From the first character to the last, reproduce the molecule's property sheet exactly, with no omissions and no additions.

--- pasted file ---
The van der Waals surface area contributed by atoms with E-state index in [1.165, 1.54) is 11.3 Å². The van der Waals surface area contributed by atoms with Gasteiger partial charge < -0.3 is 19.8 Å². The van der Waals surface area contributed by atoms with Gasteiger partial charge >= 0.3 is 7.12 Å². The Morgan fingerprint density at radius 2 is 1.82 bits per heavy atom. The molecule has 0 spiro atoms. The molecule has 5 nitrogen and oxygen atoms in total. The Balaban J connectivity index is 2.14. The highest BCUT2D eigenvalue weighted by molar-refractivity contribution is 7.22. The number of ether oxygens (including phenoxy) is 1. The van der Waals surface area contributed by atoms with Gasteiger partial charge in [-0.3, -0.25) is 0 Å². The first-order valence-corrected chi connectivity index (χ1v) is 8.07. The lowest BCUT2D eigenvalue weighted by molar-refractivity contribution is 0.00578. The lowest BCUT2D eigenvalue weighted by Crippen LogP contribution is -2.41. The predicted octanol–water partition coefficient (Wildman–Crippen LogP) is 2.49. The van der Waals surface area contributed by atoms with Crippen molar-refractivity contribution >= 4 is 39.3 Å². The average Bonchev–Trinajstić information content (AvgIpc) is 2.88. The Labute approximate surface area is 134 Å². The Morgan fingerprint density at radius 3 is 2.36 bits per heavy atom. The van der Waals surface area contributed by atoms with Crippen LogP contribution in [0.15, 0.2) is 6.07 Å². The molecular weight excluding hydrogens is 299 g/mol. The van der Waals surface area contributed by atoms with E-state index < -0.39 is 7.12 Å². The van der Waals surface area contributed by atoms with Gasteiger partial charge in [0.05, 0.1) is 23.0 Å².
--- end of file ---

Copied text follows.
The van der Waals surface area contributed by atoms with E-state index in [1.165, 1.54) is 11.3 Å². The van der Waals surface area contributed by atoms with Gasteiger partial charge < -0.3 is 19.8 Å². The van der Waals surface area contributed by atoms with Gasteiger partial charge >= 0.3 is 7.12 Å². The Morgan fingerprint density at radius 2 is 1.82 bits per heavy atom. The molecule has 0 spiro atoms. The molecule has 5 nitrogen and oxygen atoms in total. The Balaban J connectivity index is 2.14. The highest BCUT2D eigenvalue weighted by molar-refractivity contribution is 7.22. The number of ether oxygens (including phenoxy) is 1. The van der Waals surface area contributed by atoms with Gasteiger partial charge in [-0.3, -0.25) is 0 Å². The first-order valence-corrected chi connectivity index (χ1v) is 8.07. The lowest BCUT2D eigenvalue weighted by molar-refractivity contribution is 0.00578. The lowest BCUT2D eigenvalue weighted by Crippen LogP contribution is -2.41. The predicted octanol–water partition coefficient (Wildman–Crippen LogP) is 2.49. The van der Waals surface area contributed by atoms with Crippen molar-refractivity contribution >= 4 is 39.3 Å². The average Bonchev–Trinajstić information content (AvgIpc) is 2.88. The Labute approximate surface area is 134 Å². The Morgan fingerprint density at radius 3 is 2.36 bits per heavy atom. The van der Waals surface area contributed by atoms with Crippen LogP contribution in [0.15, 0.2) is 6.07 Å². The molecular weight excluding hydrogens is 299 g/mol. The van der Waals surface area contributed by atoms with E-state index < -0.39 is 7.12 Å². The van der Waals surface area contributed by atoms with Gasteiger partial charge in [0.05, 0.1) is 23.0 Å².